Colin Montgomerie was right where he wanted to be Friday -- posing, strutting, smiling, chatting, leading and, as always, collecting Ryder Cup points for his beloved European team.
Two matches. Two wins. All part of a stunning day by Europe, which put the United States in a deep hole by claiming 6 of a possible eight points on the first day at Oakland Hills.
'Monty, you are the Ryder Cup!' a fan yelled after Montgomerie hit a shot at No. 12.
'I do enjoy the team format,' Montgomerie said. 'That's been proven. I enjoy being part of a team, possibly more than I enjoy playing by myself.'
Want proof? The 41-year-old Scot played in his 28th and 29th consecutive Ryder Cup matches, a streak that began in 1991 and eclipsed the record held by Seve Ballesteros. Monty has the best winning percentage of anyone who's ever teed off for the European side, going 18-7-5 during his career.
He's even managed to win over the American fans, who heckled Montgomerie relentlessly at Brookline five years ago.
After finishing off his afternoon alternate-shot match, in which he teamed with Padraig Harrington for a 4-and-2 victory over Davis Love III and Fred Funk, Monty admonished reporters and cameramen for blocking the view of spectators wanting to see the next foursome coming through at 16.
'People have been waiting all day to see some golf,' he said. 'Please sit down and let them see.'
The mostly American gallery cheered.
'Way to go, Monty!' they shouted in unison.
Montgomerie and Harrington also paired up for better-ball matches in the morning. They were given the most important task of the day by European captain Bernhard Langer -- somehow, find a way to beat the American dream team of Tiger Woods and Phil Mickelson.
Both captains figured that would be the match that set the tone for the whole day. How right they were.
Montgomerie sank a 10-foot birdie putt at No. 1, the first of four straight birdies to begin the match. The Europeans led all the way, finishing off Woods and Mickelson with one hole to spare.
'We felt going out that would be a very important match,' Harrington said. 'We really felt it would be worth more than a point. They were expected to win and get a point for the U.S. team. When we got ahead and stayed ahead, it gave some momentum to our whole team.'
In the afternoon, Montgomerie and Harrington had a 1-up lead after bogeying the seventh hole. At No. 8, the Irishman hit a nice-looking shot toward the flag, but it inexplicably kicked right and into the fringe.
Facing the possibility of losing the hole, Montgomerie came up with the shot of the day. He turned away from the flag, pitched a wedge shot into the rough and let it kick off the slope. The ball curled toward the cup, stopping just inches away for a conceded par that prevented the Europeans from losing the hole.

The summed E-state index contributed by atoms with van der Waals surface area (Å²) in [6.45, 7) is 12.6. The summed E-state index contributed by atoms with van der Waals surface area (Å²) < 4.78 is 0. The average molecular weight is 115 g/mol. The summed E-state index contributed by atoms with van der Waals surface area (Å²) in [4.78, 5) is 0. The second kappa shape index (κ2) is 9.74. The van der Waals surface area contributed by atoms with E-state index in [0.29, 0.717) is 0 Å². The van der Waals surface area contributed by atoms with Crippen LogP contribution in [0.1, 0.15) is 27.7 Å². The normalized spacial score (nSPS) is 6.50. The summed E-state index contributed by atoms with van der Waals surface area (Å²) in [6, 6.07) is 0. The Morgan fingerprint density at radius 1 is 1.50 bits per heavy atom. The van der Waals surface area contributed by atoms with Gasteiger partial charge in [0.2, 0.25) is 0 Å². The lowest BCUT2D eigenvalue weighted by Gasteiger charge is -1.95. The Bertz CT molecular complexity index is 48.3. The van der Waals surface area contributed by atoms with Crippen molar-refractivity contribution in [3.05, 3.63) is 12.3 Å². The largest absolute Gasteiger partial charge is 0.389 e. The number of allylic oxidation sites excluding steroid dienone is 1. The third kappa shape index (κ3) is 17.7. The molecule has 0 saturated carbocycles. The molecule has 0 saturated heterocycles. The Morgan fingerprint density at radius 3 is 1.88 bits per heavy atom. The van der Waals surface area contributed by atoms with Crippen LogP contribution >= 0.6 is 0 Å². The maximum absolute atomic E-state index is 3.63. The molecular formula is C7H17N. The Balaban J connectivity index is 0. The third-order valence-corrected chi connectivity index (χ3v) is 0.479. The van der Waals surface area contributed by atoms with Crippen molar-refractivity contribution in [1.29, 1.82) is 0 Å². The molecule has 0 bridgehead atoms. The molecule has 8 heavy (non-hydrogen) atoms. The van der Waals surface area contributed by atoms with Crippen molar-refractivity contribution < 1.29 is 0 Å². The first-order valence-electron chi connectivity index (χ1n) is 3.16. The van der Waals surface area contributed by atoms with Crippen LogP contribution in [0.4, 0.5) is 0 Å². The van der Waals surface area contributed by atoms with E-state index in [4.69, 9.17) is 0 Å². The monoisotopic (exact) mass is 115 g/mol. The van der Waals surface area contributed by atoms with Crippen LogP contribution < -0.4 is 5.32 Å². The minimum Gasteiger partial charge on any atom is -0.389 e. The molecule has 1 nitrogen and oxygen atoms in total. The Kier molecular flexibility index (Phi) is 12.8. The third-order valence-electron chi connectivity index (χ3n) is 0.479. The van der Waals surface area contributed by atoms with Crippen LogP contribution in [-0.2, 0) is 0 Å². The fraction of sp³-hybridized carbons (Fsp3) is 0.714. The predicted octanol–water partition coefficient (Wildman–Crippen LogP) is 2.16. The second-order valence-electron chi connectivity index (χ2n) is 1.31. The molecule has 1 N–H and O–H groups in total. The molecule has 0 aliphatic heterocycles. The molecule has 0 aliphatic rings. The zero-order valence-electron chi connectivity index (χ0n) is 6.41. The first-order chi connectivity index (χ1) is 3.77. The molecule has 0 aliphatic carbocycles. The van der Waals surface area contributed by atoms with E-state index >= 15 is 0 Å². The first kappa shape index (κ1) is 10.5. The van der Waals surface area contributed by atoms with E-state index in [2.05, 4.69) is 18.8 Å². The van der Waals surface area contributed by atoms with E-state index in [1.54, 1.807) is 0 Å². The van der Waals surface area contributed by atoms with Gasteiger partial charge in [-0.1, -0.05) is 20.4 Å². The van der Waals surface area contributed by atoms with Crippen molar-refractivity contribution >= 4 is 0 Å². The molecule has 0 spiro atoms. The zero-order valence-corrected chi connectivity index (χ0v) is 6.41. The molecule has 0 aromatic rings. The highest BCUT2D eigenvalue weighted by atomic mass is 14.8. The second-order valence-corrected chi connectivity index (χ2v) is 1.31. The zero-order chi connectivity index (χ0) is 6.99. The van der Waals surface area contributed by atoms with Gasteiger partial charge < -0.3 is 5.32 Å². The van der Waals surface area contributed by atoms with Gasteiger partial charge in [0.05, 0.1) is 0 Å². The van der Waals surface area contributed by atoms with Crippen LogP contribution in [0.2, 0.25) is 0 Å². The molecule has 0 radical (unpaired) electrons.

That seemed to shift the momentum. Montgomerie and Harrington won the next three holes, taking control of the match.
'The match was getting away from us,' Harrington said. 'Then Colin hit the perfect chip. That won the match for us, pure and simple. All of a sudden, we won three straight holes. One shot won the match for us.'
Go ahead and needle Montgomerie about his failure to win a major championship. When the Ryder Cup is factored in, he's got nothing to be ashamed of.
'That's worth a couple of majors to me,' Langer said.
Montgomerie, who went through a very public split from his wife this year, has struggled on the course, as well. His world ranking has plummeted to No. 62 and he didn't even qualify for the European team, getting on as one of Langer's wild-card picks.
Even so, the Americans know what they're up against when Monty's on the other side in a team competition. He'll undoubtedly play two more team matches on Saturday, and he's never lost a Sunday singles match in his Ryder Cup career.
'He's a steadying influence on the golf course, off the golf course and in the team room,' said Jay Haas, who was part of the only U.S. victory Friday.
'He's someone who's had success at all different levels, including the Ryder Cup. Obviously, the younger guys have to look up to him. And when he performs like he did today, they're going to listen even harder to him.'
Monty isn't ready to celebrate just yet. He remembers the Europeans having a 6-2 lead after the first day in '99 and still being up 10-6 after the second day, only to have the Americans stage the greatest comeback in Ryder Cup history.
'We've got a long way to go,' he said. 'We've been here before. We got off to a good start today. That's all it is.'
With Monty on their team, the Europeans have to like their chances.
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